Backcountry skiing is enjoying a huge boost in popularity, and for good reason. Earning your turns opens up a plethora of new terrain, while freedom from the lift promises solitude and the untracked turns that come with it. The transition from the resort to the backcountry is a big change in any skier’s career, and with it comes an array of new gear. The biggest piece of the puzzle: how do you choose backcountry skis?
Technically, any ski can be used as an alpine touring ski. However, many ski brands have turned their attention towards crafting better touring-specific ski models dedicated to improving your experience in the backcountry. These skis tend to be lighter-weight and feature more progressive shapes, allowing them to outperform some of the downhill-dedicated competition in a backcountry setting.
What’s a Day in the Backcountry Look Like to You?
Everyone’s backcountry experience is different, and as a result the “ideal ski” varies from person to person. Two things that need to be considered before choosing a ski are location and application; where are you skiing and how do you ski?
Are most of your days going to be spent choking down champagne pow in the Wasatch or do you turn to touring only after the lifts have stopped spinning and the snow has warmed up? Is your main objective to log long days, covering as much terrain as possible, or are you looking to huck every cliff in sight? The answers to these questions will guide you as you make decisions about the length, width, shape, and weight of your new backcountry ski.
Skinny or Fat?
Chopsticks or waterskis? If you’re looking to cover long distances, conquer ski mountaineering objectives, compete in randonée races, or spend time on glaciers in the summer, you’ll want a narrow ski, roughly 70-90mm at the waist. Because these skis are narrower, they will be lighter and more nimble while ascending, allowing you to travel further, faster. The downside of these skinny skis is that they will not float nearly as well in fresh snow.
Wider skis—90-115mm at the waist—will do much better in powder or variable snow. With greater width comes stability and superior flotation when the slopes get steep and the snow gets deep. Obviously, with the added material comes additional weight, making the skin up more challenging, but this is a sacrifice many skiers are willing to make.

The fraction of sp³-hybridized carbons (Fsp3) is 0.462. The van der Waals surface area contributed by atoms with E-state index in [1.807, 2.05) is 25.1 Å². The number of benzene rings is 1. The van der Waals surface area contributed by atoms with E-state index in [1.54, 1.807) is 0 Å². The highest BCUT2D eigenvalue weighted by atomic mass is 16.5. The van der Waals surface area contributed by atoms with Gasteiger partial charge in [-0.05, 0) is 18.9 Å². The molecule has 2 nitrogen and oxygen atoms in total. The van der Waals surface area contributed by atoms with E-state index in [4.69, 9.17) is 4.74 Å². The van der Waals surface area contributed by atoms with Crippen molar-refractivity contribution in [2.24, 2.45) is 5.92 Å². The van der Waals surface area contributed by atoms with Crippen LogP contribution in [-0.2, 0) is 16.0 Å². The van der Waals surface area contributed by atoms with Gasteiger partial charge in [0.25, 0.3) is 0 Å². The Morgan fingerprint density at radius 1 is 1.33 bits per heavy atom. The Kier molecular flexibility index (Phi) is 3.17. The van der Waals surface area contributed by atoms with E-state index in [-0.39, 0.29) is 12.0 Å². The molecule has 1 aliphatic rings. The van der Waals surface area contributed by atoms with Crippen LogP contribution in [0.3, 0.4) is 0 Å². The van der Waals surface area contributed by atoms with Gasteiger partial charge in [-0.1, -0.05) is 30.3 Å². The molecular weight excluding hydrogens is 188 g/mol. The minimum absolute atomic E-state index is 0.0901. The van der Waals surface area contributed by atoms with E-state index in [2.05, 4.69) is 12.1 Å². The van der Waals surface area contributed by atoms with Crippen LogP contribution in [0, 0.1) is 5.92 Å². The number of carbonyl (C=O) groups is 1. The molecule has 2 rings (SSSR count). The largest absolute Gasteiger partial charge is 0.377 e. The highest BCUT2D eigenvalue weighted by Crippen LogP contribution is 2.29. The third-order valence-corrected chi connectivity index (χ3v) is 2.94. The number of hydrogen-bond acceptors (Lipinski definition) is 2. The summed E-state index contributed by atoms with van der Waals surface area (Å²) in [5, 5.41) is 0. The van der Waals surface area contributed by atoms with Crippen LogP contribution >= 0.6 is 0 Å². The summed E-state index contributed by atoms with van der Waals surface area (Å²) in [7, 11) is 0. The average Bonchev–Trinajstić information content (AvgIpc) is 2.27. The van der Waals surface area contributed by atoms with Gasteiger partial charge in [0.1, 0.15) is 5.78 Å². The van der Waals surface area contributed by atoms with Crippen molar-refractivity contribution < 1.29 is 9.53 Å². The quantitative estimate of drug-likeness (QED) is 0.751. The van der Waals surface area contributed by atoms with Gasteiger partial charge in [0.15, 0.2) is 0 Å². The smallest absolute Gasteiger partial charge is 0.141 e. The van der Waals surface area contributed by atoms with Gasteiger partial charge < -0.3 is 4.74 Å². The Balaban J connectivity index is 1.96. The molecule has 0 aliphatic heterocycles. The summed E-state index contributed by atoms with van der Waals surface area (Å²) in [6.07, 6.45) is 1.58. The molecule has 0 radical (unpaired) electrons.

Rocker vs. Camber
The profile of a ski is just as important as the ski’s width. When we say “profile,” we’re talking about the amount of rocker and camber the ski has. Most modern touring skis utilize one of two profiles; either a full traditional camber or a hybrid camber/rocker. It is uncommon to see a touring-specific ski with a fully rockered profile.
Full camber touring skis tend to be narrower under foot to help the ski maximize its contact with the snow. Having more surface area in contact with the snow improves grip on the climb and helps the ski hold an edge in firm conditions making these skis ideal for skimo missions, rando races, and snow based transportation.
Skis sporting a camber/rocker hybrid profile have camber underfoot, and rocker (or early-rise) in the tip. Some of these skis may have flat tails, and others may have rockered tails. These skis tend to be wider and more focused on the descent. The rocker will increase the ski’s ability to float on top of the snow and make them more nimble in the crud.
Ski length is one thing that doesn’t change too much between touring skis and traditional alpine skis. Since skis with rocker/early-rise have a shorter effective edge (the amount of ski that is actually in contact with the snow) than fully-cambered skis, you can get away with skiing them a little bit longer. If you’re planning on doing a lot of uphill racing and don’t care as much about the ski’s downhill performance, getting a shorter ski will help you save on weight and increase maneuverability, especially when making kick turns.
Probably the biggest difference between touring skis and traditional alpine skis is the actual construction of the skis themselves. Touring skis utilize lightweight materials like carbon fiber, beech, poplar and bamboo to cut down on weight. This is done, obviously, to help you save your energy for the descent. The drawback is, generally, that the less a ski weighs the less stable it is in variable conditions. A lot of the techniques used to dampen skis add a lot of weight, and have subsequently been removed from many touring skis. As a result, the lightest ski isn’t always the best. It all depends on what you want the ski to do. There are some unicorns out there; skis that are both lightweight and reliable on the descent. These skis often come in at a higher price point—but for a good reason.
Making Skins Stick
Last but not least, you’ll want to make sure that whatever skins you get to go with your new skis actually attach to your new skis! Skins attach to the tip and tail of your ski. Many skis have plastic or metal caps on the tips and tails to allow for skins to be repeatedly applied while protecting the ski. Some companies like Dynafit and La Sportiva have started using their own proprietary attachment methods. In these instances, the skis have notches cut in the tips and tails and will work best with a brand-specific pair of climbing skins.